Tow Center

The ‘fake news’-ification of local news—and what to do about it

April 16, 2024
Image: Adobe Stock 466488235

The Letter from the Editor that ran on March 23, 2021, did not shrink from acknowledging the challenges the Bucks County Courier Times faces reaching conservative readers in its politically diverse community. But Shane Fitzgerald, then the paper’s executive editor, still managed to take a hopeful tone.

“We’ve been called biased, fake news, a liberal rag — and those are the kind ones.… We want to find a way to constructively engage and connect with [the conservative] point of view.” 

The paper would be launching a new initiative, he announced, to better understand and connect with its alienated right-wing readers. “We have to make an effort to listen to one another, for the greater good of our communities,” he wrote.

Six months later, Fitzgerald published another letter to readers that struck a decidedly less optimistic tone. Explaining the ground rules for the paper’s opinion section, Fitzgerald grumbled:

“The idealistic and, frankly, naive goal would be to help people rationally discuss issues, candidates and the future.… Some of you are going to stop reading after this next set of bullet points, but I’ll go ahead and elicit eye rolls and angst anyway.”

He listed points the Courier would refuse to treat as open questions—such as claims that “the election was stolen”—despite knowing this would elicit precisely the accusations of “fake news” and “liberal rag” he had lamented half a year before.

Local news is a darling of the moment in the journalism world. Thinkers and funders have trained their attention on (variously) “saving,” “rebuilding,” and “reinvigorating” journalism that serves communities outside of major cities and the national spotlight. For good reason. The capacity of local news to share useful information across a community (there have been multiple traffic accidents at intersection x), enable civic engagement (neighbors want to install a traffic light), and hold leaders accountable (the mayor used the traffic light money to put a hot tub in town hall) is obvious. What’s more, local news really does need saving. There’s no clear, sustainable revenue model for news outlets that cover zoning-board hearings and water main breaks, and as a result, local newspapers have been dropping like flies or getting caught in the deadly web of private equity ownership. Much of the country is now served by no local news outlet at all.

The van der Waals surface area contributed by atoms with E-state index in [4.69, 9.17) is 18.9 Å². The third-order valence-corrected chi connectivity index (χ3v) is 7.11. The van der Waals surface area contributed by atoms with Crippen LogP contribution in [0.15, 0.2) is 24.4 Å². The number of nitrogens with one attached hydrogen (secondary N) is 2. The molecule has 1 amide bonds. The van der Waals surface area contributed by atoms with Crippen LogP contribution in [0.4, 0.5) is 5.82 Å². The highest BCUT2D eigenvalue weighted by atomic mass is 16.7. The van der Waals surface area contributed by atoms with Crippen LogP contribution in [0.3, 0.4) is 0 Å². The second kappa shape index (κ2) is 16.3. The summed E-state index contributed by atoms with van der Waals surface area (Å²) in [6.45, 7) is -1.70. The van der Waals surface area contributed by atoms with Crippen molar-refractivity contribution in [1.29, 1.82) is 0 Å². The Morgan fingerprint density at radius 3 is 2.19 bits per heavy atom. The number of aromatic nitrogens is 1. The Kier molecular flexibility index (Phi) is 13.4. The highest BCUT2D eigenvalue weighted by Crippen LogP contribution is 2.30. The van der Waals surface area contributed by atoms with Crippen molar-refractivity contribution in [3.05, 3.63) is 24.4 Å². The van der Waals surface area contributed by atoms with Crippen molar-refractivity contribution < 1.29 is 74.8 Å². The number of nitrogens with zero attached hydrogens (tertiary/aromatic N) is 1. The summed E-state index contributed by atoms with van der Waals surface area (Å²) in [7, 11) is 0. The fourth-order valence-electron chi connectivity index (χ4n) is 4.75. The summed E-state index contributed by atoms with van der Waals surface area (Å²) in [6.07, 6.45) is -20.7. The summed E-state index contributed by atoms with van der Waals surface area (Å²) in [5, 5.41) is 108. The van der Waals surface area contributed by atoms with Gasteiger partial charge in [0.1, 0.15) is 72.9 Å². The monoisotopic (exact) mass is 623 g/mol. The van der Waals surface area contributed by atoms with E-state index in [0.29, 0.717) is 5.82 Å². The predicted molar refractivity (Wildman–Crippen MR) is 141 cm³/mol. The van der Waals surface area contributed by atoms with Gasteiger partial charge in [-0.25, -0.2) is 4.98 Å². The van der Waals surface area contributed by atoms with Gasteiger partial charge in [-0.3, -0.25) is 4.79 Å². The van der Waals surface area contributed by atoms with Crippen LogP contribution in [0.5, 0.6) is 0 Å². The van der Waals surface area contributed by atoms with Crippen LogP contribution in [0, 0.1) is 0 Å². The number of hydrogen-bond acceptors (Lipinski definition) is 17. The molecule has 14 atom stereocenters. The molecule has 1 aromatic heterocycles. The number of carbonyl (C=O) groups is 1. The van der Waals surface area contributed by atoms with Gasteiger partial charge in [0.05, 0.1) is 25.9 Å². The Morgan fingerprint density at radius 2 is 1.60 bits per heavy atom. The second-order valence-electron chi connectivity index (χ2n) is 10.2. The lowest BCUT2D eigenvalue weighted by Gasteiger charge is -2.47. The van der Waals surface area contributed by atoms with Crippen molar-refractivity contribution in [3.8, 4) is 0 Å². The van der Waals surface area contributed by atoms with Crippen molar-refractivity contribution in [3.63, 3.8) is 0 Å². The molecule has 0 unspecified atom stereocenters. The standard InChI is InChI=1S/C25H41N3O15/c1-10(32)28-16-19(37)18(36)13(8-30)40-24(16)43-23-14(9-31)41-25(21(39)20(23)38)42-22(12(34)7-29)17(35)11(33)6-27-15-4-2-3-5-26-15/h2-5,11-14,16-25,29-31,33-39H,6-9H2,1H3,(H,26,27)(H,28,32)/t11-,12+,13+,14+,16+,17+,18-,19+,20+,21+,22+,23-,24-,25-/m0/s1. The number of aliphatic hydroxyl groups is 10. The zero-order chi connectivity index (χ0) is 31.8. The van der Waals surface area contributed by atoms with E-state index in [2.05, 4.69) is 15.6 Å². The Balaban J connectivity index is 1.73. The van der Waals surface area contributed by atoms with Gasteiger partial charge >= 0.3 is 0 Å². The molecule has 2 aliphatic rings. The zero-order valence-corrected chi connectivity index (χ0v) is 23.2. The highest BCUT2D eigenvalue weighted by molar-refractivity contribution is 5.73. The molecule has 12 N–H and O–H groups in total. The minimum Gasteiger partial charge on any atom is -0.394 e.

There’s another reason for local journalism being in fashion: it feels insulated from the ugliness of partisan politics. The most recent Great Hopes of media research and philanthropy, misinformation and disinformation studies, are falling out of favor, perhaps in part because they acquired the familiar stench of polarization. Proponents of local news, however, boast about the trust local news still enjoys, even across party lines. After all, what do high school sports and Girl Scouts building a sensory garden for shelter dogs have to do with Joe Biden and Donald Trump?

But if money and energy are going to be poured into local news with the assumption that local journalists are and will remain trusted across partisan lines, we’re going to be in for an unpleasant surprise. Yes, polling shows that local news is more trusted across the political spectrum than national news, but only 29 percent of Republicans surveyed by Gallup in 2021 said they trusted their local news, down from 34 percent in 2019. This is consistent with what I’ve heard from journalists who work for local outlets (mostly but not exclusively in Pennsylvania) and conservatives who read or have stopped reading them. In fact, the striking thing when you examine the relationship between local news and conservative audiences is that, in spite of all the differences between the Bucks County Courier Times and the New York Times, their alienation from conservatives sounds dishearteningly similar.

Also disheartening are the results of efforts to win the trust of conservative readers through friendly outreach and labored neutrality. The right’s fury with the press is woven too deeply into the stories told every day in conservative circles to be undone this way. If local journalism is really to be revived, those who hope to revive it will need to try something more ambitious: they’ll need to interject in the conversations about journalism within conservative networks, and offer a compelling new explanation of who local journalists are and why conservatives might want to listen to them.